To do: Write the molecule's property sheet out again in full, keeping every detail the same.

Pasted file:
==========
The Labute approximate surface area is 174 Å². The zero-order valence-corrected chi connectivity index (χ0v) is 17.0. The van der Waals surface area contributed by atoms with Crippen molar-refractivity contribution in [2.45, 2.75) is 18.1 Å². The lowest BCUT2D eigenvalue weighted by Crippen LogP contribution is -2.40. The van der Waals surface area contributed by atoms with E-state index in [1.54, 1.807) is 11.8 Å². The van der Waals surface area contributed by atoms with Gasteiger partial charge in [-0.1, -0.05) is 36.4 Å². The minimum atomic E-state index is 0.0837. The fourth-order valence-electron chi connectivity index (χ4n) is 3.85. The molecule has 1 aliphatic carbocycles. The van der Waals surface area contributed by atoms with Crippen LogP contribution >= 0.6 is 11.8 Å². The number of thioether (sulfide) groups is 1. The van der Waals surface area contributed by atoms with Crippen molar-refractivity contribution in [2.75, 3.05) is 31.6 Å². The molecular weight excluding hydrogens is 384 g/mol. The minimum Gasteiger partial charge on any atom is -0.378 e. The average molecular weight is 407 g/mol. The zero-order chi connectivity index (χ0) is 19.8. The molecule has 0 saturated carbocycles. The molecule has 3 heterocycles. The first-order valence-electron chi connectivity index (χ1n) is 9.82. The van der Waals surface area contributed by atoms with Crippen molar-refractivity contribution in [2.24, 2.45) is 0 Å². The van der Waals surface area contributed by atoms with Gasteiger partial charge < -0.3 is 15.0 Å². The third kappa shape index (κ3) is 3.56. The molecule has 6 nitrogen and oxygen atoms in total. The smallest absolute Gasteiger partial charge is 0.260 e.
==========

The Labute approximate surface area is 174 Å². The zero-order valence-corrected chi connectivity index (χ0v) is 17.0. The van der Waals surface area contributed by atoms with Crippen molar-refractivity contribution in [2.45, 2.75) is 18.1 Å². The lowest BCUT2D eigenvalue weighted by Crippen LogP contribution is -2.40. The van der Waals surface area contributed by atoms with E-state index in [1.54, 1.807) is 11.8 Å². The van der Waals surface area contributed by atoms with Gasteiger partial charge in [-0.1, -0.05) is 36.4 Å². The minimum atomic E-state index is 0.0837. The fourth-order valence-electron chi connectivity index (χ4n) is 3.85. The molecule has 1 aliphatic carbocycles. The van der Waals surface area contributed by atoms with Crippen LogP contribution >= 0.6 is 11.8 Å². The number of thioether (sulfide) groups is 1. The van der Waals surface area contributed by atoms with Crippen molar-refractivity contribution in [2.75, 3.05) is 31.6 Å². The molecular weight excluding hydrogens is 384 g/mol. The minimum Gasteiger partial charge on any atom is -0.378 e. The average molecular weight is 407 g/mol. The zero-order chi connectivity index (χ0) is 19.8. The molecule has 0 saturated carbocycles. The molecule has 3 heterocycles. The first-order valence-electron chi connectivity index (χ1n) is 9.82. The van der Waals surface area contributed by atoms with Crippen molar-refractivity contribution in [2.24, 2.45) is 0 Å². The van der Waals surface area contributed by atoms with Gasteiger partial charge < -0.3 is 15.0 Å². The third kappa shape index (κ3) is 3.56. The molecule has 6 nitrogen and oxygen atoms in total. The smallest absolute Gasteiger partial charge is 0.260 e.